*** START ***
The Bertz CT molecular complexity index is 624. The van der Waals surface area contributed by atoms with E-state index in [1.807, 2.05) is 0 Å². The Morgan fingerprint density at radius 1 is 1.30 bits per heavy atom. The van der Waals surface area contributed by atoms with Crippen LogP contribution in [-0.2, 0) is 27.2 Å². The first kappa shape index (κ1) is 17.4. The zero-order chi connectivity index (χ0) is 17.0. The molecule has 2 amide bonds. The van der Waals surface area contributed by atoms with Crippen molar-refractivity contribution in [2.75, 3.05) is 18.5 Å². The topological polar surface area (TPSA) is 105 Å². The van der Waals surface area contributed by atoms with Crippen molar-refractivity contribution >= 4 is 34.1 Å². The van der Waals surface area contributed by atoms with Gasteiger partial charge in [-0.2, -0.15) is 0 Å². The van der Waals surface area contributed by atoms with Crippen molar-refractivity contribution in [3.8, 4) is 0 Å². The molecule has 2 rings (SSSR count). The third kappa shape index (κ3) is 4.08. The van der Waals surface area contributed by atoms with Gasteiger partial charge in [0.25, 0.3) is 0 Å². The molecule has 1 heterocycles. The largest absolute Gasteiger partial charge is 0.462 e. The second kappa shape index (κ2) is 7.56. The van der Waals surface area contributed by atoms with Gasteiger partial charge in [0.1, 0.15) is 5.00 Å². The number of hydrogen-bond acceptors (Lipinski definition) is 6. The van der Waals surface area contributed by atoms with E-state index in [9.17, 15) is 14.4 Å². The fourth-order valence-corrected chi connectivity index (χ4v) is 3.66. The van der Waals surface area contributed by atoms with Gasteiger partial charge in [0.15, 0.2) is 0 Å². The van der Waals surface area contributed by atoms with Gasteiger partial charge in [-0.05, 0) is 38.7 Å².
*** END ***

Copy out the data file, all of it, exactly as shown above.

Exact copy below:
The Bertz CT molecular complexity index is 624. The van der Waals surface area contributed by atoms with E-state index in [1.807, 2.05) is 0 Å². The Morgan fingerprint density at radius 1 is 1.30 bits per heavy atom. The van der Waals surface area contributed by atoms with Crippen LogP contribution in [-0.2, 0) is 27.2 Å². The first kappa shape index (κ1) is 17.4. The zero-order chi connectivity index (χ0) is 17.0. The molecule has 2 amide bonds. The van der Waals surface area contributed by atoms with Crippen molar-refractivity contribution in [2.75, 3.05) is 18.5 Å². The topological polar surface area (TPSA) is 105 Å². The van der Waals surface area contributed by atoms with Crippen molar-refractivity contribution >= 4 is 34.1 Å². The van der Waals surface area contributed by atoms with Gasteiger partial charge in [-0.2, -0.15) is 0 Å². The van der Waals surface area contributed by atoms with Crippen molar-refractivity contribution in [3.8, 4) is 0 Å². The molecule has 2 rings (SSSR count). The third kappa shape index (κ3) is 4.08. The van der Waals surface area contributed by atoms with Gasteiger partial charge in [0.25, 0.3) is 0 Å². The molecule has 1 heterocycles. The largest absolute Gasteiger partial charge is 0.462 e. The second kappa shape index (κ2) is 7.56. The van der Waals surface area contributed by atoms with Gasteiger partial charge in [0.1, 0.15) is 5.00 Å². The number of hydrogen-bond acceptors (Lipinski definition) is 6. The van der Waals surface area contributed by atoms with E-state index in [9.17, 15) is 14.4 Å². The fourth-order valence-corrected chi connectivity index (χ4v) is 3.66. The van der Waals surface area contributed by atoms with Gasteiger partial charge in [0.15, 0.2) is 0 Å². The van der Waals surface area contributed by atoms with Gasteiger partial charge in [-0.05, 0) is 38.7 Å².